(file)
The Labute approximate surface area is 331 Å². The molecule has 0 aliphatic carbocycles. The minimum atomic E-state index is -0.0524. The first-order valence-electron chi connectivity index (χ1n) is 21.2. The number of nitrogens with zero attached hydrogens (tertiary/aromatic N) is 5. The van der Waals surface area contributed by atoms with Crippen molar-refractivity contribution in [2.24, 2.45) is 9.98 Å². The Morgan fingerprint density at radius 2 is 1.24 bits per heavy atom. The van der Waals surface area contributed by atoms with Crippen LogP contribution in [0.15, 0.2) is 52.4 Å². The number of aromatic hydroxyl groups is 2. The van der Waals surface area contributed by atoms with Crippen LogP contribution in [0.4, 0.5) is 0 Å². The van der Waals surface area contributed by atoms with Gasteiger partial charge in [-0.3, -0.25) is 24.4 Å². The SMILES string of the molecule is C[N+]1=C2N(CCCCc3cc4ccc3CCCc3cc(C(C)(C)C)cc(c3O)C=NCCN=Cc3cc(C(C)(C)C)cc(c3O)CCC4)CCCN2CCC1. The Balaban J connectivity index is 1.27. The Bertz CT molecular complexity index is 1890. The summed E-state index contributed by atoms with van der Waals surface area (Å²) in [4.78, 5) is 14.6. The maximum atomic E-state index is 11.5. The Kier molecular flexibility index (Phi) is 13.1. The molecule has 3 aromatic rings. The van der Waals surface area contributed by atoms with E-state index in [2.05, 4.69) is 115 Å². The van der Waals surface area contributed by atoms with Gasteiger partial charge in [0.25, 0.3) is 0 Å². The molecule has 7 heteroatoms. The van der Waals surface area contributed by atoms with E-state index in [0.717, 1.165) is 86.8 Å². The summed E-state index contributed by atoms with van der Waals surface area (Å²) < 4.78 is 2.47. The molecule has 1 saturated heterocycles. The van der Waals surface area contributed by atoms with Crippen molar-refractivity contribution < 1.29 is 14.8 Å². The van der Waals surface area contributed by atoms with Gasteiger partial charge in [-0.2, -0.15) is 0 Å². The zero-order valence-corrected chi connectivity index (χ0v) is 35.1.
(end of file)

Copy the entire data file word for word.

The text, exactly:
The Labute approximate surface area is 331 Å². The molecule has 0 aliphatic carbocycles. The minimum atomic E-state index is -0.0524. The first-order valence-electron chi connectivity index (χ1n) is 21.2. The number of nitrogens with zero attached hydrogens (tertiary/aromatic N) is 5. The van der Waals surface area contributed by atoms with Crippen molar-refractivity contribution in [2.24, 2.45) is 9.98 Å². The Morgan fingerprint density at radius 2 is 1.24 bits per heavy atom. The van der Waals surface area contributed by atoms with Crippen LogP contribution in [0.15, 0.2) is 52.4 Å². The number of aromatic hydroxyl groups is 2. The van der Waals surface area contributed by atoms with Crippen LogP contribution in [0.4, 0.5) is 0 Å². The van der Waals surface area contributed by atoms with Gasteiger partial charge in [-0.3, -0.25) is 24.4 Å². The SMILES string of the molecule is C[N+]1=C2N(CCCCc3cc4ccc3CCCc3cc(C(C)(C)C)cc(c3O)C=NCCN=Cc3cc(C(C)(C)C)cc(c3O)CCC4)CCCN2CCC1. The Balaban J connectivity index is 1.27. The Bertz CT molecular complexity index is 1890. The summed E-state index contributed by atoms with van der Waals surface area (Å²) in [4.78, 5) is 14.6. The maximum atomic E-state index is 11.5. The Kier molecular flexibility index (Phi) is 13.1. The molecule has 3 aromatic rings. The van der Waals surface area contributed by atoms with E-state index in [2.05, 4.69) is 115 Å². The van der Waals surface area contributed by atoms with Gasteiger partial charge in [0.25, 0.3) is 0 Å². The molecule has 7 heteroatoms. The van der Waals surface area contributed by atoms with E-state index in [0.717, 1.165) is 86.8 Å². The summed E-state index contributed by atoms with van der Waals surface area (Å²) < 4.78 is 2.47. The molecule has 1 saturated heterocycles. The van der Waals surface area contributed by atoms with Crippen molar-refractivity contribution < 1.29 is 14.8 Å². The van der Waals surface area contributed by atoms with Gasteiger partial charge in [-0.2, -0.15) is 0 Å². The zero-order valence-corrected chi connectivity index (χ0v) is 35.1.